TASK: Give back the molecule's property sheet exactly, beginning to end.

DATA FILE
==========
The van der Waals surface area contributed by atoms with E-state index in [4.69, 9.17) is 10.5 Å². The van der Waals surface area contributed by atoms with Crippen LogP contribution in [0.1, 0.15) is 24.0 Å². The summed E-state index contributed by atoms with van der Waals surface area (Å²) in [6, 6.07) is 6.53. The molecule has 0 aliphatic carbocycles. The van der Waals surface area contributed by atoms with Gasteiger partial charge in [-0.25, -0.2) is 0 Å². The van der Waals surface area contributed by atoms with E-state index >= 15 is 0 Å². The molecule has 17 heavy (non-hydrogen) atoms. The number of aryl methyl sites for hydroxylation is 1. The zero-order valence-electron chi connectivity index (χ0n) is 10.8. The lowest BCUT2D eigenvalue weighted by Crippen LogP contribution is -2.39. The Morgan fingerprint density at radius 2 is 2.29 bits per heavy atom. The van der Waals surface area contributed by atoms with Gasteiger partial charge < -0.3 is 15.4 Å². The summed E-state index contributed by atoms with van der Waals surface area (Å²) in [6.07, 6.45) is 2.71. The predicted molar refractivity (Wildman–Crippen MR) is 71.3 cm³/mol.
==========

The van der Waals surface area contributed by atoms with E-state index in [4.69, 9.17) is 10.5 Å². The van der Waals surface area contributed by atoms with Crippen LogP contribution in [0.1, 0.15) is 24.0 Å². The summed E-state index contributed by atoms with van der Waals surface area (Å²) in [6, 6.07) is 6.53. The molecule has 0 aliphatic carbocycles. The van der Waals surface area contributed by atoms with Gasteiger partial charge in [-0.25, -0.2) is 0 Å². The van der Waals surface area contributed by atoms with E-state index >= 15 is 0 Å². The molecule has 17 heavy (non-hydrogen) atoms. The number of aryl methyl sites for hydroxylation is 1. The zero-order valence-electron chi connectivity index (χ0n) is 10.8. The lowest BCUT2D eigenvalue weighted by Crippen LogP contribution is -2.39. The Morgan fingerprint density at radius 2 is 2.29 bits per heavy atom. The van der Waals surface area contributed by atoms with Gasteiger partial charge < -0.3 is 15.4 Å². The summed E-state index contributed by atoms with van der Waals surface area (Å²) in [6.07, 6.45) is 2.71. The predicted molar refractivity (Wildman–Crippen MR) is 71.3 cm³/mol.